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Butter Injectable Marinade

post #1 of 8
Thread Starter 
I am trying to put together a butter base marinade to inject into either Turkey's or Poultry. It is important to keep it clear to reduce meat staining. Wanting to keep from using commercial marinade's. This is what I am starting with. Any suggestions.

2 Sticks Unsalted Butter
1 Cup Chicken Broth
1 Cup Apple Juice
1 Tablespoon Lemon Juice
1 Cup Vinegar
1 TeaspoonGarlic Powder
1 Teaspoon Onion Powder
Sea Salt to taste
post #2 of 8
It's hard to know what flavor profile you're reaching for. If you're looking for "Southern" or "Comp," you need to be sweeter.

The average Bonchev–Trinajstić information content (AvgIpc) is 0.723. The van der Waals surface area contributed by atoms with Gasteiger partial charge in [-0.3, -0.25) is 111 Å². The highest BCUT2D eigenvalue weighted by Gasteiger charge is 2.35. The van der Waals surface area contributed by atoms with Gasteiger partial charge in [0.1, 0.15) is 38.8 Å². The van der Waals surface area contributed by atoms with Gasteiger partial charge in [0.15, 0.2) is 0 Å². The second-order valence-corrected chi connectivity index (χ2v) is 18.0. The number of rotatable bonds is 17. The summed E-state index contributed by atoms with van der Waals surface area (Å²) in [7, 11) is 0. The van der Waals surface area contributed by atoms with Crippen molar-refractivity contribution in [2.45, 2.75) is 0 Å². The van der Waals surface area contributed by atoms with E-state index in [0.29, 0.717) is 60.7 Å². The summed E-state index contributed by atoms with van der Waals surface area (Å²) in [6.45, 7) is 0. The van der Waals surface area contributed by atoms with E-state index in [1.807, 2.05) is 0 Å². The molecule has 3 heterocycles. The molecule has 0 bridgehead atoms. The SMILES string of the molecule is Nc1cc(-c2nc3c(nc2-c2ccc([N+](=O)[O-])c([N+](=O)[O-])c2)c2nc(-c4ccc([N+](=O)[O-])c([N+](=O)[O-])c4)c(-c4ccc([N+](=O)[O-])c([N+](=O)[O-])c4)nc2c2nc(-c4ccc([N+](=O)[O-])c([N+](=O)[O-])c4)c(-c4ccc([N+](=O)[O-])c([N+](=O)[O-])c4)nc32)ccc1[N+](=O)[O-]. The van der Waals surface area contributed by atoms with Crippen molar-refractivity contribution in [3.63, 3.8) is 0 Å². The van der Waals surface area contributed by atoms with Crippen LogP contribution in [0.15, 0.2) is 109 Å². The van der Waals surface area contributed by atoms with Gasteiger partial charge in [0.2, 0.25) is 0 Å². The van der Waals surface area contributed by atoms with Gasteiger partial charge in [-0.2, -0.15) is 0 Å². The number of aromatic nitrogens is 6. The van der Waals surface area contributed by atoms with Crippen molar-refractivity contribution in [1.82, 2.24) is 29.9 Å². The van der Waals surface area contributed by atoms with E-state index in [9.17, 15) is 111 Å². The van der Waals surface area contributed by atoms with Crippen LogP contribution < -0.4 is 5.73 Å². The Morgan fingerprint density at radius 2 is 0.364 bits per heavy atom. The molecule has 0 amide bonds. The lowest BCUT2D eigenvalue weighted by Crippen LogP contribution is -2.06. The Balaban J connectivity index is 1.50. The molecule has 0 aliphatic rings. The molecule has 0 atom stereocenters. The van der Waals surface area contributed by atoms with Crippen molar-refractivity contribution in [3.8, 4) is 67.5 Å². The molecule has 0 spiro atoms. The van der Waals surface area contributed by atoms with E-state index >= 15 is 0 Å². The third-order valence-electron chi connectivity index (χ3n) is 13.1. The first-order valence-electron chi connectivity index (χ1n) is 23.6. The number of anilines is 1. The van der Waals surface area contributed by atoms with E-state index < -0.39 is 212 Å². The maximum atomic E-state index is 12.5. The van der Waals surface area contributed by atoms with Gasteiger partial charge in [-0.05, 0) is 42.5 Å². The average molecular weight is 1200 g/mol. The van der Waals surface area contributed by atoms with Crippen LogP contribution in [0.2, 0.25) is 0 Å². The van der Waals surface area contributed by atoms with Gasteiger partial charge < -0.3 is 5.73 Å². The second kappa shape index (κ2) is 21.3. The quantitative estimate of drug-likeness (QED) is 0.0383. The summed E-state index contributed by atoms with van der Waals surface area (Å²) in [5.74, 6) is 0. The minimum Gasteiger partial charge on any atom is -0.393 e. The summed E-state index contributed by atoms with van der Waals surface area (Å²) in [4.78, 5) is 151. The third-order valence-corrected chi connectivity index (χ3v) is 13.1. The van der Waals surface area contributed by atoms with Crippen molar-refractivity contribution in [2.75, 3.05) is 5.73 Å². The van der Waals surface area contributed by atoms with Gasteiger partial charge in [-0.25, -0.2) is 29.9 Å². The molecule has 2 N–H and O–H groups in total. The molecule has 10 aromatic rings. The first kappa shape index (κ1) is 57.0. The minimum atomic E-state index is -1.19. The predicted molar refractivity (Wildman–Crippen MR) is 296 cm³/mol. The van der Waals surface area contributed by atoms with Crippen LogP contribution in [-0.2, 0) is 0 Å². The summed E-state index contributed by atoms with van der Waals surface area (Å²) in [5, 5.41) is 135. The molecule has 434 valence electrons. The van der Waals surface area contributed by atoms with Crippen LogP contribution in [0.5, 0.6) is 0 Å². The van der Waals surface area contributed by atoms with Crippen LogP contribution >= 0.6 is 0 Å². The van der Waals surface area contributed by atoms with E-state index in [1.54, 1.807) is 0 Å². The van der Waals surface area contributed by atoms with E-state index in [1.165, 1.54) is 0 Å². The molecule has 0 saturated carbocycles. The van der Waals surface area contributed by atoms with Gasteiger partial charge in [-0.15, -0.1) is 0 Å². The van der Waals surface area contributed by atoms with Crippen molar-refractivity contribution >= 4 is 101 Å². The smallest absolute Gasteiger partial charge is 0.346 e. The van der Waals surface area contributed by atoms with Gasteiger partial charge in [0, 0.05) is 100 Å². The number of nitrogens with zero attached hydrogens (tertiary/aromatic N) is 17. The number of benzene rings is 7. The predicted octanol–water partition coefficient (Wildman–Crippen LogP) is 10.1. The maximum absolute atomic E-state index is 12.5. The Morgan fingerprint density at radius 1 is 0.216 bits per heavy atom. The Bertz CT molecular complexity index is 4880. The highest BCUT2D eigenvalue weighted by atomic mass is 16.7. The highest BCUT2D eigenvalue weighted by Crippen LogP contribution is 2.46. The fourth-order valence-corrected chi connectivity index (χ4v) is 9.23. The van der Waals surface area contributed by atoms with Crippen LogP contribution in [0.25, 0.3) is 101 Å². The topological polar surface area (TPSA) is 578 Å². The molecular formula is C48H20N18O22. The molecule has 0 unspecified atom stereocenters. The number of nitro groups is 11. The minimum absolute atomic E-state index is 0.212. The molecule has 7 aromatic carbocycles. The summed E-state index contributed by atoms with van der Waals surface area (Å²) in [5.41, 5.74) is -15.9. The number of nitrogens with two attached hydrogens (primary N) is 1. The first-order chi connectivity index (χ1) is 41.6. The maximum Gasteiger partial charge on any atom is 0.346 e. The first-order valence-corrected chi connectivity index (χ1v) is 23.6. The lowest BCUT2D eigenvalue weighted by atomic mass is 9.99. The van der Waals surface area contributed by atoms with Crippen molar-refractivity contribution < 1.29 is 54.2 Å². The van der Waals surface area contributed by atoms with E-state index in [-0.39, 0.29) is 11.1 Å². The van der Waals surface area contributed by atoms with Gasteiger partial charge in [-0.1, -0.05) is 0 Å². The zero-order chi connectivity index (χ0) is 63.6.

Drop the amount of broth -- or better yet, use a concentrate. You can go with a home made glace, or use something like a product like Better than Buillon.

The only sweetener you're using is apple juice. If you want to stick with natural (more or less) juices, add a cup of white grape juice. If you're worried about your butter ratio (which is very, very high already), add an additional stick of butter.

Your seasoning profile appears rather dull to me. It needs some herbal complexity (sage, rosemary, whatever) and a little heat.

For the heat, while it's not all that common in 'q, you might want to think about white pepper. It's more or less colorless, and generally sold pulverized. If white pepper doesn't sound appealing, just use cayenne or hot sauce. You won't use enough to discolor the meat.

My practice is to cook an injection solution long enough to blend all the flavors, then strain so that it passes through the needle easily. The extra time and straining allow the use real of real onions, real garlic, herbs, etc.